It’s been a while since the last major entry to the Ratchet & Clank series. If you don’t count the 2016 Ratchet & Clank title (which was essentially a remake of the first game), you’ll have to go back to 2013’s Into the Nexus which released for the PS3 for the latest game in Insomniac Games’ series. Though Ratchet & Clank isn’t the only series of its kind to have been put “on ice” over the years, with PS2 classics such as Jak & Daxter and Sly Cooper also being pretty much shelved in exchange for more serious and less cartoony titles.
That’s all set to change with the release of Ratchet & Clank: Rift Apart. While Insomniac is more popular now for its two PlayStation-exclusive Spider-Man games, the studio went back to the Ratchet & Clank universe (well, more like multiverse) for its latest PS5 exclusive.
A new Ratchet & Clank game has definitely been a long time coming, and Rift Apart promises to satisfy long-time fans as well as series newcomers. But does the cartoony 3D action formula of the series make for a compelling playthrough today? After all massive, open-world games are pretty much the norm now for single-player titles.
Well, Rift Apart definitely delivers an enjoyable and fun time, and it proves that there’s still a lot of life in the series. But more importantly, it is a game that, much like the recently released Returnal, takes full advantage of the power of the PS5.
A Technical Showcase
While Returnal was an excellent showcase of the PS5’s capabilities in terms of near-instant loading and general performance, it doesn’t exactly have visuals that scream “generation leap.” That is not the case with Rift Apart; simply put, the new Ratchet & Clank game might just be the best-looking game I’ve played on a console.
Now, I have played lots of visually stunning console titles; just last year, there was FF7 Remake, The Last of Us Part II, and Ghost of Tsushima. But while those games looked great, Rift Apart just had them beat in terms of detail. While in other games, you might see some textures that look a bit off or low quality (I’m looking at you, doors in FF7 Remake), but in Rift Apart, the level of detail of practically everything in the game’s world look excellent, especially in the Fidelity graphics mode as it features ray tracing and a dynamic 4k resolution. Obviously, this is not a game that goes for a realistic style, so it is a bit unfair to compare it with other games (not to mention that they’re designed for older hardware). But if you really want a PS5 game with visuals that can truly wow you, this game is it.
While having beautiful graphics is great, it shouldn’t come at the cost of performance. Thankfully, Rift Apart ran with a smooth 30FPS with no noticeable drops on the Fidelity graphics mode. The game also ran at a stable 60FPS on both the Performance and Performance RT modes when I tried them. As for which setting to use, it will depend on if you prioritize framerate or better graphics, and if you play on a 4K display. If you use a standard Full HD screen, Performance RT mode is my recommendation. If you’re on a 4K screen though, go for the faster Performance mode if you’re like me and prefer 60FPS.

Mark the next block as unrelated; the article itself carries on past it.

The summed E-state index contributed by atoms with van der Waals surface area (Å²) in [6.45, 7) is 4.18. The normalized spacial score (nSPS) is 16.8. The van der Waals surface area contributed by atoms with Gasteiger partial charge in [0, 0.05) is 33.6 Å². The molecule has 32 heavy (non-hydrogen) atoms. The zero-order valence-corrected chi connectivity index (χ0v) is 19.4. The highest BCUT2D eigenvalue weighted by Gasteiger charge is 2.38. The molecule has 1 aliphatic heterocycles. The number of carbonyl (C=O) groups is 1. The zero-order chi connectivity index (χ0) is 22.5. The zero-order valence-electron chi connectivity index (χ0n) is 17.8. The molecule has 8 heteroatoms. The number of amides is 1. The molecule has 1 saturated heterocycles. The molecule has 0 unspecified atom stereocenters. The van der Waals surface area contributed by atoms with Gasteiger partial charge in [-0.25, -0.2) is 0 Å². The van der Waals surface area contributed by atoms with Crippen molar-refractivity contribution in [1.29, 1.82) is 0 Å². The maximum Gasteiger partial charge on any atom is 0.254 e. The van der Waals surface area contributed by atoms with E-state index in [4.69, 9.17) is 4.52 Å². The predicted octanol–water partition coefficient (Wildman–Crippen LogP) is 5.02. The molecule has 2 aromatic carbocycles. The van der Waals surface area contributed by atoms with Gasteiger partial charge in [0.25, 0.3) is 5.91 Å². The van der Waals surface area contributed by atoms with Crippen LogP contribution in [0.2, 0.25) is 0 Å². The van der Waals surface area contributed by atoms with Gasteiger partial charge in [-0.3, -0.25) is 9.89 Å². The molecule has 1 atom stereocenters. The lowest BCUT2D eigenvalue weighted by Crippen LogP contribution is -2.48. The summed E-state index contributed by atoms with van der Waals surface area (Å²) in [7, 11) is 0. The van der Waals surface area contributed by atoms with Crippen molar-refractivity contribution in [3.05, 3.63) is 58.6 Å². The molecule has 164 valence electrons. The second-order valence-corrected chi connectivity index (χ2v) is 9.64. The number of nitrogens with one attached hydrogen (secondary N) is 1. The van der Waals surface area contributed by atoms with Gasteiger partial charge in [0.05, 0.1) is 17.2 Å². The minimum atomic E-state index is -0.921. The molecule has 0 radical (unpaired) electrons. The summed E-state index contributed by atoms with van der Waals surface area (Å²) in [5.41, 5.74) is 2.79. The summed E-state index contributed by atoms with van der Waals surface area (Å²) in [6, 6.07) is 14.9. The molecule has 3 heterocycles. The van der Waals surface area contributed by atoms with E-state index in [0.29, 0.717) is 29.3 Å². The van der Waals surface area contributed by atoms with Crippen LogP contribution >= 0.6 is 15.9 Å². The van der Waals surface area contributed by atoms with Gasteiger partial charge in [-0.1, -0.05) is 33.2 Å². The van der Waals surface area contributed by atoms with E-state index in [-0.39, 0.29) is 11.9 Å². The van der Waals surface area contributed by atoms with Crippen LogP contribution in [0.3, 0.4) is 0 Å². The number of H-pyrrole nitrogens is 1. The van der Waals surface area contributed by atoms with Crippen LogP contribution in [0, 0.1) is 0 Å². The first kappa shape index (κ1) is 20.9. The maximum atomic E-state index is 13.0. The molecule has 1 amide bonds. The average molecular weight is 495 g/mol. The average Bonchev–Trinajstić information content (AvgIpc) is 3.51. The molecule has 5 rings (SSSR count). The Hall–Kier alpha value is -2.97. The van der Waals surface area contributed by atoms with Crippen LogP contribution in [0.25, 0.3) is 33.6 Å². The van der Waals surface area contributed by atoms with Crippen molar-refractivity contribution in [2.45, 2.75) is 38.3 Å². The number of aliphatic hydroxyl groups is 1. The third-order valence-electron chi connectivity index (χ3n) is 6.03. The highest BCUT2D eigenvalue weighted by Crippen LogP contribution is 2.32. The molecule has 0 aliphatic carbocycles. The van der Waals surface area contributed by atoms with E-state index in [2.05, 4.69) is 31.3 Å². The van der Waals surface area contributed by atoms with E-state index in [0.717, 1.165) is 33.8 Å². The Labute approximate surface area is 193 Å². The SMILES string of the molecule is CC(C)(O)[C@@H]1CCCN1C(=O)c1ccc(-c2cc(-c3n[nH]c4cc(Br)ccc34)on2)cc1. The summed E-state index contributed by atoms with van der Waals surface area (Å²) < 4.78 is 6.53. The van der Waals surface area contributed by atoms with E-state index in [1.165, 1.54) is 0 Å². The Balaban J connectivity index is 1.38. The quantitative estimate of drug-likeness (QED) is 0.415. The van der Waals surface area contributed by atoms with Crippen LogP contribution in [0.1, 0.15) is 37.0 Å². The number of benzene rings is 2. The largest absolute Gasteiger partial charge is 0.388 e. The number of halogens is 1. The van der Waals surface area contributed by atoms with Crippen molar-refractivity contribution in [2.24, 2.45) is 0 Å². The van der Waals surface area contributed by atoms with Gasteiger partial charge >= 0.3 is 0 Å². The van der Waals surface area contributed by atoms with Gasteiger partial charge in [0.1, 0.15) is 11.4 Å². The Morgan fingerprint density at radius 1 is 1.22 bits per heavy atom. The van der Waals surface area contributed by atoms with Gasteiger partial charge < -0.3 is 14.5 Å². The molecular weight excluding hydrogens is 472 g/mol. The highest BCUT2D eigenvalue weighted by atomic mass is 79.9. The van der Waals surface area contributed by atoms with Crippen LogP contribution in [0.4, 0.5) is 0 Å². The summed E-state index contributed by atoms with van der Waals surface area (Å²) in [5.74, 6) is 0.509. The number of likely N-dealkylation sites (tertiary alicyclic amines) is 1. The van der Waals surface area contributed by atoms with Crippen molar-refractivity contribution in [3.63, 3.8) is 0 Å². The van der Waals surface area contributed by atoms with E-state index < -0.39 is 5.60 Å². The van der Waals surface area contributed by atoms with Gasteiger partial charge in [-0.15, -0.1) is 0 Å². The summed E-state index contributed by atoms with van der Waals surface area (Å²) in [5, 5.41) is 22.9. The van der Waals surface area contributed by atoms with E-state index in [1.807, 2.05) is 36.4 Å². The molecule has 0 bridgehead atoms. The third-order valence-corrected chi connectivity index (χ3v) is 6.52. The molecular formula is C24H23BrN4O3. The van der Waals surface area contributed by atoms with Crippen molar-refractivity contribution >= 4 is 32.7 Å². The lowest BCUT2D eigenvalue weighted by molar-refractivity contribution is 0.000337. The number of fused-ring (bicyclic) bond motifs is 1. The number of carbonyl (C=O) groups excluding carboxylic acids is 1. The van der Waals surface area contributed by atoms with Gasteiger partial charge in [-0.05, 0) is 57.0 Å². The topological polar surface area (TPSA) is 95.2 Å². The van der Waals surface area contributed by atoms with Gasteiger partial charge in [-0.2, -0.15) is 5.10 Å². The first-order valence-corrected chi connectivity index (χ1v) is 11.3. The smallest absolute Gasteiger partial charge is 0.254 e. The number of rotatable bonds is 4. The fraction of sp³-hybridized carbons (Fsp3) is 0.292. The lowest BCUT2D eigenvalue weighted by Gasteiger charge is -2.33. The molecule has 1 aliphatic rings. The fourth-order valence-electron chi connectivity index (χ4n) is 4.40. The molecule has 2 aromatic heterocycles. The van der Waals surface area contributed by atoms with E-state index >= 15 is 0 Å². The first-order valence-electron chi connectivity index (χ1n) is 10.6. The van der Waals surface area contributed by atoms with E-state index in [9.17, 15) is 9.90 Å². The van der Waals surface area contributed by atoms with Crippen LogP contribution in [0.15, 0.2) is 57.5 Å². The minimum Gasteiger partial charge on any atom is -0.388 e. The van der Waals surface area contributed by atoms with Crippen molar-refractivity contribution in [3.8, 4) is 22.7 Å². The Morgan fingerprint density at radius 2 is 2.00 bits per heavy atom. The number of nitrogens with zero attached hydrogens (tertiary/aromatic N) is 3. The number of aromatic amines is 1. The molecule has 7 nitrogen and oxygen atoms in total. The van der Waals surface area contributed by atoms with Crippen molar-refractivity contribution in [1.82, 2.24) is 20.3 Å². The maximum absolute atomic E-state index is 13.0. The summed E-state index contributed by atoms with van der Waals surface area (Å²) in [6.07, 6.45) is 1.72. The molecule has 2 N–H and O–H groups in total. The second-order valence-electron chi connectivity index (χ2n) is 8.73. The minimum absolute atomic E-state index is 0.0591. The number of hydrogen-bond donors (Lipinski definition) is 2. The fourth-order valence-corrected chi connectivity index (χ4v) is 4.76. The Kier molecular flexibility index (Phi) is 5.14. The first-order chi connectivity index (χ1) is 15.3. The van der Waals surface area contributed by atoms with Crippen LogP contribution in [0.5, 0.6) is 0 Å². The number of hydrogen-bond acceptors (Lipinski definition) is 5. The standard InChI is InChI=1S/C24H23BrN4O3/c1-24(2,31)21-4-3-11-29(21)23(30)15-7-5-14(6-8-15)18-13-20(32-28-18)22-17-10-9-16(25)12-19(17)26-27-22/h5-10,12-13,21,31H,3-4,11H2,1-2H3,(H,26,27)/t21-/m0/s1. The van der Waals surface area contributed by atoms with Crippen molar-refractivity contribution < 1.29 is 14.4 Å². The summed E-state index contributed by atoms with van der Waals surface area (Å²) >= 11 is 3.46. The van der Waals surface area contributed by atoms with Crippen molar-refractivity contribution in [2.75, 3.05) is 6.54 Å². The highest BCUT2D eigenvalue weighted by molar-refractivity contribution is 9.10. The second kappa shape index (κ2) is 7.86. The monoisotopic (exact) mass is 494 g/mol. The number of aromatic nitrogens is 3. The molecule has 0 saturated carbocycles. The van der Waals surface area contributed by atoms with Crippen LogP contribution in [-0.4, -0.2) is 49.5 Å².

My playthrough wasn’t exactly smooth sailing throughout though as I experienced some bugs and crashes in my time with the game. Though a lot of these should be fixed in the Day 1 patch.
Aside from having stunning visuals and a stable framerate, Rift Apart also has pretty much no loading times thanks to the SSD. But that’s not the only way that the game takes advantage of the SSD. In Rift Apart, there are “rifts” throughout the various worlds which you can use to instantly teleport to a new position, or even to a new level seamlessly. There’s even a world where you shift between different dimensions to traverse obstacles. This kind of seamless shifting between levels is simply not possible in past consoles, making this game an excellent showcase of the capabilities that future PS5 games have. Even on its own though, the game’s dimension-hopping is just straight up cool.
What’s also cool is the implementation of the DualSense controller. Rift Apart’s use of haptic feedback is almost to the level of Astro’s Playroom as you can even feel the difference in texture of which surface Ratchet (or Rivet) is walking through. Along with this, Rift Apart also takes advantage of the controller’s adaptive triggers. For instance, pressing the R2 button halfway let you shoot the shotgun weapon once, while pressing it fully will unload a flurry of shots. There’s even a pulsing feedback that you feel when pressing the R2 button fully to fire the blaster pistol on full auto.
The game’s use of the DualSense features definitely help enhanced my experience, but they can feel a bit too much at some points, especially the adaptive triggers. While the constant resistance on the triggers didn’t tire me out, I can see that some people may get tired or get finger cramps when playing for hours. Thankfully, the game allows you to tone down the level of haptic feedback and adaptive trigger resistance in the settings.